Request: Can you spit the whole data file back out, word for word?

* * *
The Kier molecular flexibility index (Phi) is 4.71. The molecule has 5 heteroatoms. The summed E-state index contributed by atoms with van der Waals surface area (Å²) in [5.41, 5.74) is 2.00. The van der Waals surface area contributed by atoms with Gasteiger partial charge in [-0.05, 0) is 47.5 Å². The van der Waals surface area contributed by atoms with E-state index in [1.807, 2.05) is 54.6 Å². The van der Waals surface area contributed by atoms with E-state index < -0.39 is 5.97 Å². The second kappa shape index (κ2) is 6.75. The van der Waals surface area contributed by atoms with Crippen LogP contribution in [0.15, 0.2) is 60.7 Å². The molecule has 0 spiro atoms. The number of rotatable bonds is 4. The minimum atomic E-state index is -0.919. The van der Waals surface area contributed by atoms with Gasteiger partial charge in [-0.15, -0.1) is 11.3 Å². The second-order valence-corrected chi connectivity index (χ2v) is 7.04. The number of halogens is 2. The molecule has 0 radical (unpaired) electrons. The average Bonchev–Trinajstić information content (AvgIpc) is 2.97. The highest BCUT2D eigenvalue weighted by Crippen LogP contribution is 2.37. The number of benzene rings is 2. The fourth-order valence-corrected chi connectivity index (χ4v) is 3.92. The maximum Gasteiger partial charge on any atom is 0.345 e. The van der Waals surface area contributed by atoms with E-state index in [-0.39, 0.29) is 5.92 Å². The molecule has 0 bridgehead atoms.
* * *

The Kier molecular flexibility index (Phi) is 4.71. The molecule has 5 heteroatoms. The summed E-state index contributed by atoms with van der Waals surface area (Å²) in [5.41, 5.74) is 2.00. The van der Waals surface area contributed by atoms with Gasteiger partial charge in [-0.05, 0) is 47.5 Å². The van der Waals surface area contributed by atoms with E-state index in [1.807, 2.05) is 54.6 Å². The van der Waals surface area contributed by atoms with E-state index < -0.39 is 5.97 Å². The second kappa shape index (κ2) is 6.75. The van der Waals surface area contributed by atoms with Crippen LogP contribution in [0.15, 0.2) is 60.7 Å². The molecule has 0 spiro atoms. The number of rotatable bonds is 4. The minimum atomic E-state index is -0.919. The van der Waals surface area contributed by atoms with Gasteiger partial charge in [-0.15, -0.1) is 11.3 Å². The second-order valence-corrected chi connectivity index (χ2v) is 7.04. The number of halogens is 2. The molecule has 0 radical (unpaired) electrons. The average Bonchev–Trinajstić information content (AvgIpc) is 2.97. The highest BCUT2D eigenvalue weighted by Crippen LogP contribution is 2.37. The number of benzene rings is 2. The fourth-order valence-corrected chi connectivity index (χ4v) is 3.92. The maximum Gasteiger partial charge on any atom is 0.345 e. The van der Waals surface area contributed by atoms with E-state index in [-0.39, 0.29) is 5.92 Å². The molecule has 0 bridgehead atoms.